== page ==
Integrating LabWindows™/CVI™ with Microsoft Visual C++

Updated Sep 22, 2023

This article goes through the different options available to use LabWindows/CVI code in a Microsoft Visual Studio C++ project. This article assumes that you have basic C/C++ knowledge to understand the described methods to integrate CVI code into Visual Studio.

For integrating LabWindows/CVI code into Visual Studio there are several options:

1. Build the CVI code into an executable or a DLL and call it from the Visual Studio C++ project. You can read more information about creating DLLs with CVI in the help documentation: Creating DLLs in LabWindows/CVI.

2. Make use of external compilers in CVI to understand how to build (from within CVI at first) the CVI code using Visual Studio's C compiler. Then create a VS project that uses the same commands to build the code. Then create a VS project that uses the same commands to build the code.

3. Refactor CVI programs to remove everything CVI-specific and replace it with alternatives in case of CVI UI or others. For integration with NI HW, usually, there is C API for drivers that can be used from within VS. This step can be less painful if the CVI code is broken into multiple smaller independent projects that can be migrated one at a time and tested gradually.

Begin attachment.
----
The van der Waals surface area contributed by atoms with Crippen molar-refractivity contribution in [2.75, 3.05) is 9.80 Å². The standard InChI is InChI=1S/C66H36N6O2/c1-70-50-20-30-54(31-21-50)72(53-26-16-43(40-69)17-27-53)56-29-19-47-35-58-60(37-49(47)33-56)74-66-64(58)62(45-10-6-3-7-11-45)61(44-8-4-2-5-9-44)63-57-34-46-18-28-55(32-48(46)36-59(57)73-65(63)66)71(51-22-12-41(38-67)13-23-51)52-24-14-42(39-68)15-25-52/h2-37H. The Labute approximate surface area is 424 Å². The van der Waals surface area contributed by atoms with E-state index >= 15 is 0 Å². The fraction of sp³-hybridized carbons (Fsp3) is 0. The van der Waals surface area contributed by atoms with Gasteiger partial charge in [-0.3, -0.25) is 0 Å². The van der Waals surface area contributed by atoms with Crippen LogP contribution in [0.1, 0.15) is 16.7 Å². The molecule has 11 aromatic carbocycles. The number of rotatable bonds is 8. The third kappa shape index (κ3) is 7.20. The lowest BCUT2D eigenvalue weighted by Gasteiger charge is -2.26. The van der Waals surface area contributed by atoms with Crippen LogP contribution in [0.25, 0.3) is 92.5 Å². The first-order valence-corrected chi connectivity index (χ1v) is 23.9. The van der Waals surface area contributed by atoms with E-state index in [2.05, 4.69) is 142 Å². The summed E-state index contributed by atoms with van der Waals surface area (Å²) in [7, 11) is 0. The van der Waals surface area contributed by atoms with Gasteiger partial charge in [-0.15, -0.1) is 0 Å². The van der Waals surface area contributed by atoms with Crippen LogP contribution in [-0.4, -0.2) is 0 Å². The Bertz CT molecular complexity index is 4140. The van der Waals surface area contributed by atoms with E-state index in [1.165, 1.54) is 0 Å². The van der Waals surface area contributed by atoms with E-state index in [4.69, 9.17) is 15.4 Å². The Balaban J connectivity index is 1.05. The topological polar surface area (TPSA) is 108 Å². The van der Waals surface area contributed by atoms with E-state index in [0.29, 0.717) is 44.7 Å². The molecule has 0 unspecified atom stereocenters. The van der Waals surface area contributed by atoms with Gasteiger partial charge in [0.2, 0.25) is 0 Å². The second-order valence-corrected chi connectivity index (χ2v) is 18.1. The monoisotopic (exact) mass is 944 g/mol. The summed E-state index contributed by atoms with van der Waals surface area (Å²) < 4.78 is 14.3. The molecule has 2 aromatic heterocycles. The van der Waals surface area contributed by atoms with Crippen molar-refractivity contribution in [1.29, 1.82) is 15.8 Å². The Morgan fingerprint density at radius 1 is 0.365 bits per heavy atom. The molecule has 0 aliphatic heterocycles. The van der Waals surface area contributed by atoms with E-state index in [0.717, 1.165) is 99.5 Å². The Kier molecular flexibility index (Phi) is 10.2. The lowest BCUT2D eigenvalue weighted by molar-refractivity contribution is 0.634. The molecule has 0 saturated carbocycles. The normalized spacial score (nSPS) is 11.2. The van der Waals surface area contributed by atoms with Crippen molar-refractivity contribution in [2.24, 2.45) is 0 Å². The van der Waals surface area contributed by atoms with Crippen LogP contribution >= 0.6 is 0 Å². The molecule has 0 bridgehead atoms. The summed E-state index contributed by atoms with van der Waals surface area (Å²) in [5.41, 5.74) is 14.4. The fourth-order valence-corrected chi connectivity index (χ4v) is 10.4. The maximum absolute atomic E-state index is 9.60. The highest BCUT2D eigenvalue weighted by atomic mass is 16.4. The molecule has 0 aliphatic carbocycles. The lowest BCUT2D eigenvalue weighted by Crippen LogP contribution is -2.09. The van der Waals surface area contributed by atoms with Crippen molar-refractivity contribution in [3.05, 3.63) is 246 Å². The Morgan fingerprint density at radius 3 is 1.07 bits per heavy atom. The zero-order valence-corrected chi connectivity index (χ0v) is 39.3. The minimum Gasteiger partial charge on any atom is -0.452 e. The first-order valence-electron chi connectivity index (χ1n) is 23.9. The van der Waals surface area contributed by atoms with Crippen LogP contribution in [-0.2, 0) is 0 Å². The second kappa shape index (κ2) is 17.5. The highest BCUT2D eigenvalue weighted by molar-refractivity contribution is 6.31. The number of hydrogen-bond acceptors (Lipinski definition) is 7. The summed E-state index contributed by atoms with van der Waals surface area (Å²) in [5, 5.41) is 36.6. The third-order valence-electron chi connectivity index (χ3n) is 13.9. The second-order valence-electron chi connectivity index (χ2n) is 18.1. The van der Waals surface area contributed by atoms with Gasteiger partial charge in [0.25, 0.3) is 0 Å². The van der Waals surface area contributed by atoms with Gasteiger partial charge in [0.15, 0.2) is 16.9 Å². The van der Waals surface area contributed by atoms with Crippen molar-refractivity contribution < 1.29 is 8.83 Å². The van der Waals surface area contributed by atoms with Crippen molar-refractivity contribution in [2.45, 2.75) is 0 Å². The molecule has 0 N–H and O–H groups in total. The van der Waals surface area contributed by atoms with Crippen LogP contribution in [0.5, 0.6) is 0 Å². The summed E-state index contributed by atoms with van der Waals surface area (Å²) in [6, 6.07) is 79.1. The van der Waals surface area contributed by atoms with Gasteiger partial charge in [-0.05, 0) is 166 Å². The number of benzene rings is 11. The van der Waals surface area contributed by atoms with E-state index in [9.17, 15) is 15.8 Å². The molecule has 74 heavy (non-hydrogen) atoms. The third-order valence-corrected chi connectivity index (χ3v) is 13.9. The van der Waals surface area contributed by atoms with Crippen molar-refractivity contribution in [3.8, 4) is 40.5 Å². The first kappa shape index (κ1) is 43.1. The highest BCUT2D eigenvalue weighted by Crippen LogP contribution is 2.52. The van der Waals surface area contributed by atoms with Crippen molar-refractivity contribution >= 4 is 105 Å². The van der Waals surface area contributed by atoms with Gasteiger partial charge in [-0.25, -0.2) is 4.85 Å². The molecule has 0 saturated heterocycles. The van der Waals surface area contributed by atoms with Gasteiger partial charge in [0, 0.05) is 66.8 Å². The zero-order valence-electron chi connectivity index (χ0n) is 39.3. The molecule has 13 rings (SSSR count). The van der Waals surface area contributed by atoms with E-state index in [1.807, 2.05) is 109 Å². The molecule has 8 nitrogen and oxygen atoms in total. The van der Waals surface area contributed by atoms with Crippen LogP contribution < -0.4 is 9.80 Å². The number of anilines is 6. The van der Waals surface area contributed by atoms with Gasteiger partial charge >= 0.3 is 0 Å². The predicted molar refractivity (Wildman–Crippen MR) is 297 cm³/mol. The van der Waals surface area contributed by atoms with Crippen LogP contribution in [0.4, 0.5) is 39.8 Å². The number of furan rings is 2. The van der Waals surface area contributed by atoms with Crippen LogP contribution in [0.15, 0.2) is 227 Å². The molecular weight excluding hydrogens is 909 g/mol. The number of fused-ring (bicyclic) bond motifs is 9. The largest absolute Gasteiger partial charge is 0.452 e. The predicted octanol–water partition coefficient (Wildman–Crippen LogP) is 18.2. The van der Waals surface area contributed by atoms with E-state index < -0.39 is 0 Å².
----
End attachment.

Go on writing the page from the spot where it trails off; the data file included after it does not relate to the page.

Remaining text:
4. If you plan to use a LabWindows/CVI library directly in a Visual Studio project, you can link the .lib file as a static library. If there are linker errors make sure that Visual Studio is able to locate the header file for the library and that it is using the correct bitness. Please note that in order to use the library you need to install the LabWindows/CVI Run-Time Engine both on the development and deployment computers.